Routine screening for prostate cancer should be reconsidered after a scientific study showed that the process can save lives, a charity said yesterday. The Prostate Cancer Charity said the UK's policy of not making prostate cancer screening readily available on the NHS should be re-examined after a major European study found it could reduce death rates from the disease by about 20 per cent.

The announcement came on the day campaigners delivered a petition to Downing Street which called on Gordon Brown to lower the minimum age for cervical cancer screening.

John Neate, chief executive of the Prostate Cancer Charity, said: "We are calling for the UK National Screening Committee to conduct a rapid review of this new evidence and its implications for current practice in the UK and to publish its findings."

Prostate cancer claims the lives of around 10,000 British men each year. Previously, it had been argued that the screening is unreliable and would lead to many men being unnecessarily treated. Mr Neate said the research highlighted the "critical importance" of developing a test that can distinguish aggressive forms of prostate cancer from slow-growing strains.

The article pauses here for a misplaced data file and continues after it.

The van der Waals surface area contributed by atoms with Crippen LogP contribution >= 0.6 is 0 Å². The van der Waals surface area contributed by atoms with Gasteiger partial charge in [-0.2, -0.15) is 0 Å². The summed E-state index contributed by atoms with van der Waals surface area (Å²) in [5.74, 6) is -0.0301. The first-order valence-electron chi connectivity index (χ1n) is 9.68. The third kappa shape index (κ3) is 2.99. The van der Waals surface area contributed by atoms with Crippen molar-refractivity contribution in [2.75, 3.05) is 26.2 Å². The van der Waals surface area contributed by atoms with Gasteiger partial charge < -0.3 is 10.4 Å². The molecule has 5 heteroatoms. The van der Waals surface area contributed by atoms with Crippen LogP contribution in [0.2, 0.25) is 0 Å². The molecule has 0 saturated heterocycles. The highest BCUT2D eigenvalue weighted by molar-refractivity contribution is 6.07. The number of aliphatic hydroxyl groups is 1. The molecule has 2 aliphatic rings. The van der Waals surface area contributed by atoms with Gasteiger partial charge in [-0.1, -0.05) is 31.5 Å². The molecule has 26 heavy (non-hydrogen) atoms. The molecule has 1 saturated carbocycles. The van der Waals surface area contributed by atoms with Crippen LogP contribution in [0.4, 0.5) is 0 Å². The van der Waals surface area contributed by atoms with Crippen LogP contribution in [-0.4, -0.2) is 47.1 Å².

"Such a test would enable treatment to be focused on men for whom prostate cancer poses a serious risk to their health," he said. "We look to the Government to adopt a leadership role in ensuring the UK is able to play its full part in the search for such a test."

Health Minister Ann Keen said: "The UK National Screening Committee regularly reviews its policy decisions in the light of new evidence. As a result of the new reports, we will formally ask the UK NSC to review the evidence on prostate cancer screening."

Meanwhile, the petition to lower the minimum age for cervical cancer screening, with 15,000 signatures and supported by terminally-ill television star Jade Goody, calls on the Government to extend routine smear tests to women aged under 25. The minimum age for testing in England was set at 20 until 2004. Regular tests still start at the age of 20 in Wales and Scotland. The NHS says testing women under 25 would result in many unnecessarily having invasive checks which can increase the risk of premature births.